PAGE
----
Utopia Documents

From HLWIKI Canada
Revision as of 16:34, 23 June 2017 by Dean (Talk | contribs)

(diff) ← Older revision | Latest revision (diff) | Newer revision → (diff)
Jump to: navigation, search
A screenshot of Utopia Documents retrieving relevant tweets – & other social media content
Are you interested in contributing to HLWIKI International? contact: dean.giustini@ubc.ca

To browse other articles on a range of HSL topics, see the A-Z index.

Contents

Last Update

This entry is out of date, and will not be updated, June 2017

Introduction

See also Altmetrics | Author impact metrics | Dublin Core | FigShare | Mendeley | Open data | Semantic publishing | Web 3.0

"...Utopia Documents v2.4 is a free PDF reader that connects the static content of scientific articles to the dynamic world of online content. With a brand new look and feel that blend real-time updates with the typographic elegance of published articles, Utopia Documents brings up-to-date information directly to your desktop..."
"...scientific research is no walk in the park, but anyone who’s ever worked in it will agree that finding, reading, and citing articles is one of the most time-consuming tasks. Utopia Documents is a free research utility aimed at making this task easier by offering a PDF reader with built-in exploration tools and other research aids. Although it can be considered as a direct competitor to services like Mendeley, Zotero and ReadCube, Utopia Documents is actually different from all three, and even sports a Mendeley integration..." — New Technology, 2013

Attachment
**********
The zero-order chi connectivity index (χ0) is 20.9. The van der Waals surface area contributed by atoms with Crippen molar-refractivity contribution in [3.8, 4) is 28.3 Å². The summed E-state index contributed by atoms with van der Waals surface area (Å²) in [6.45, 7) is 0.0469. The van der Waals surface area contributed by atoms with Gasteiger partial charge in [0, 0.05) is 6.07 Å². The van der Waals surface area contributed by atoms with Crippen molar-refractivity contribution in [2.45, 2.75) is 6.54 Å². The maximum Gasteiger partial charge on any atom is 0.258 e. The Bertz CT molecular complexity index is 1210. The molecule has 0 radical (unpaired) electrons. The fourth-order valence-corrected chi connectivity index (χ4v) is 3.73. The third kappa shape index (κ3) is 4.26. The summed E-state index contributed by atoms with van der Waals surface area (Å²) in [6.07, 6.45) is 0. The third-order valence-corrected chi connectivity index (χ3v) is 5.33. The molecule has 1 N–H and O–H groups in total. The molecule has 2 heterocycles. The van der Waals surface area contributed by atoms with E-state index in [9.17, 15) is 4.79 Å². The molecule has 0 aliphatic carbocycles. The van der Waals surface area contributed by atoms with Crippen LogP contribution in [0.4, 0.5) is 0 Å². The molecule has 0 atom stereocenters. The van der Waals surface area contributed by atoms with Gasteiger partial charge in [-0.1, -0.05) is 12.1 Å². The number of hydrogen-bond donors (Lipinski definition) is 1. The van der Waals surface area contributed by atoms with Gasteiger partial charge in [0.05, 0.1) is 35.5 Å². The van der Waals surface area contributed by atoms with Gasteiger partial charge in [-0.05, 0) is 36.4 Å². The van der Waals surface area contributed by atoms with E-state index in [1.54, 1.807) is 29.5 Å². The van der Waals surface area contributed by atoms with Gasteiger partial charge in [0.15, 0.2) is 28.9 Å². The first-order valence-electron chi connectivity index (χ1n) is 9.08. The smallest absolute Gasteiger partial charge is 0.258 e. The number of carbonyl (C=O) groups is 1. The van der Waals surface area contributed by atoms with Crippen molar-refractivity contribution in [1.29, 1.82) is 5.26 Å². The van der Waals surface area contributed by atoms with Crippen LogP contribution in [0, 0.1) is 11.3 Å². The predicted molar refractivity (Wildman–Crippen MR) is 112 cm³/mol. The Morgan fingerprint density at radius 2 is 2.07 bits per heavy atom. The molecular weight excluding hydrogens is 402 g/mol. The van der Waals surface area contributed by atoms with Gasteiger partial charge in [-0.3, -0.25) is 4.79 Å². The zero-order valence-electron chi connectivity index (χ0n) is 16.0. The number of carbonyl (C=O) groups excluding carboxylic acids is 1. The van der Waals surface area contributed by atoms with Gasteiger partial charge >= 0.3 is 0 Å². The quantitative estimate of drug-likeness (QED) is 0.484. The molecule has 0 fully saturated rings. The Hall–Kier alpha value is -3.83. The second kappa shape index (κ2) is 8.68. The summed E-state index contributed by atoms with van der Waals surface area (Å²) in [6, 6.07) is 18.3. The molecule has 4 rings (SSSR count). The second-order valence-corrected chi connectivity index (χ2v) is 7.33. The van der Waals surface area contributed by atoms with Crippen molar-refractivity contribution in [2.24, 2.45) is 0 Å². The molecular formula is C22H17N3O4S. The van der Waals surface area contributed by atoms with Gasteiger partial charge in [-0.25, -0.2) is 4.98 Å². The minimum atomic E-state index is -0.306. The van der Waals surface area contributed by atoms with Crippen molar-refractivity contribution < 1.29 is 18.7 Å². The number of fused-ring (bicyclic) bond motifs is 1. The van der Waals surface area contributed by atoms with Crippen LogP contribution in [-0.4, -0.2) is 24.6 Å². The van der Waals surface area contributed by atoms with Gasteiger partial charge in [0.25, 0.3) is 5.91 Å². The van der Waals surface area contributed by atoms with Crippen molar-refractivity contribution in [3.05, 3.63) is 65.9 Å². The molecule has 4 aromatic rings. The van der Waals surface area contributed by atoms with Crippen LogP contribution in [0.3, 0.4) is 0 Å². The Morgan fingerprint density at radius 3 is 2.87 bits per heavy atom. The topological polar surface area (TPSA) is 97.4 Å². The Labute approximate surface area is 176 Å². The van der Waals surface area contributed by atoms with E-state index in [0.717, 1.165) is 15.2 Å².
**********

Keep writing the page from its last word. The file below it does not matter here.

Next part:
Utopia Documents - http://utopiadocs.com is a "smart, scientific, semantic" free PDF reader that connects static "print" text of scientific articles to dynamic online web content. Consequently, Utopia Documents ‘brings to life’ e-versions of scientific papers by adding interactive (and social) elements. The software offers readers access to original research and analytical tools to explore research findings in real time. By providing access to metadata, Utopia allows users to browse relationships articles have with other scientific content. The intelligent semantic reader of Utopia Documents is used to publish the Biochemical Journal - and enriches the experience of reading PDFs on-line. Utopia does this by generating formatted citations with bibliographic links to cited articles, and provides access to document metadata. Readers can also highlight and explore a vast semantic ‘linked data’ space by finding terms they themselves want to define. Various extensions provide links to blogs, open data and social media to find related information. The reader bridges 'linkability gaps' between HTML and PDF, making the latter as linked-in to web discussions as the former. Further, it allows readers to experience dynamically-enriched scientific content.